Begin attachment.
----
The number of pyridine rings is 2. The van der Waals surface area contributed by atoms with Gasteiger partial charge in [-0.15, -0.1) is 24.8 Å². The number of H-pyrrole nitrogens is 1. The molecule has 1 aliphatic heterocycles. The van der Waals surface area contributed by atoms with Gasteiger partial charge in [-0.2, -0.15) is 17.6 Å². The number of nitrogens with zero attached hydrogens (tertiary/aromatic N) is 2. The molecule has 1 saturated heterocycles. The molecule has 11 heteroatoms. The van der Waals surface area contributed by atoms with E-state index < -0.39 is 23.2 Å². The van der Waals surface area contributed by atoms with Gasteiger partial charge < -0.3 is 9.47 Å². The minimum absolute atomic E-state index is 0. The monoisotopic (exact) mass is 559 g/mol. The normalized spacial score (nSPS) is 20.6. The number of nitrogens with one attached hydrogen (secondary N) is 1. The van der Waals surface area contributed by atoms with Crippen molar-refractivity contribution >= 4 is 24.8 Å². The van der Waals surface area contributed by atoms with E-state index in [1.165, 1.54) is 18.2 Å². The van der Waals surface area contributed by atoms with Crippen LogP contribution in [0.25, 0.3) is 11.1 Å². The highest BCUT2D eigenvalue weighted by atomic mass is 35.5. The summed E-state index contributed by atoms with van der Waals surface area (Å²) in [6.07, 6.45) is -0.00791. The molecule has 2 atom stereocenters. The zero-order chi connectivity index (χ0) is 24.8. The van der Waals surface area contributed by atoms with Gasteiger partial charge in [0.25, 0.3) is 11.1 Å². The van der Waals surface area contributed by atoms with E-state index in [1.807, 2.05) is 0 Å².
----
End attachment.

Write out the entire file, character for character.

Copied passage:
The number of pyridine rings is 2. The van der Waals surface area contributed by atoms with Gasteiger partial charge in [-0.15, -0.1) is 24.8 Å². The number of H-pyrrole nitrogens is 1. The molecule has 1 aliphatic heterocycles. The van der Waals surface area contributed by atoms with Gasteiger partial charge in [-0.2, -0.15) is 17.6 Å². The number of nitrogens with zero attached hydrogens (tertiary/aromatic N) is 2. The molecule has 1 saturated heterocycles. The molecule has 11 heteroatoms. The van der Waals surface area contributed by atoms with E-state index < -0.39 is 23.2 Å². The van der Waals surface area contributed by atoms with Gasteiger partial charge < -0.3 is 9.47 Å². The minimum absolute atomic E-state index is 0. The monoisotopic (exact) mass is 559 g/mol. The normalized spacial score (nSPS) is 20.6. The number of nitrogens with one attached hydrogen (secondary N) is 1. The van der Waals surface area contributed by atoms with Crippen molar-refractivity contribution >= 4 is 24.8 Å². The van der Waals surface area contributed by atoms with E-state index in [1.165, 1.54) is 18.2 Å². The van der Waals surface area contributed by atoms with Crippen LogP contribution in [0.25, 0.3) is 11.1 Å². The highest BCUT2D eigenvalue weighted by atomic mass is 35.5. The summed E-state index contributed by atoms with van der Waals surface area (Å²) in [6.07, 6.45) is -0.00791. The molecule has 2 atom stereocenters. The zero-order chi connectivity index (χ0) is 24.8. The van der Waals surface area contributed by atoms with Gasteiger partial charge in [0.25, 0.3) is 11.1 Å². The van der Waals surface area contributed by atoms with E-state index in [1.807, 2.05) is 0 Å².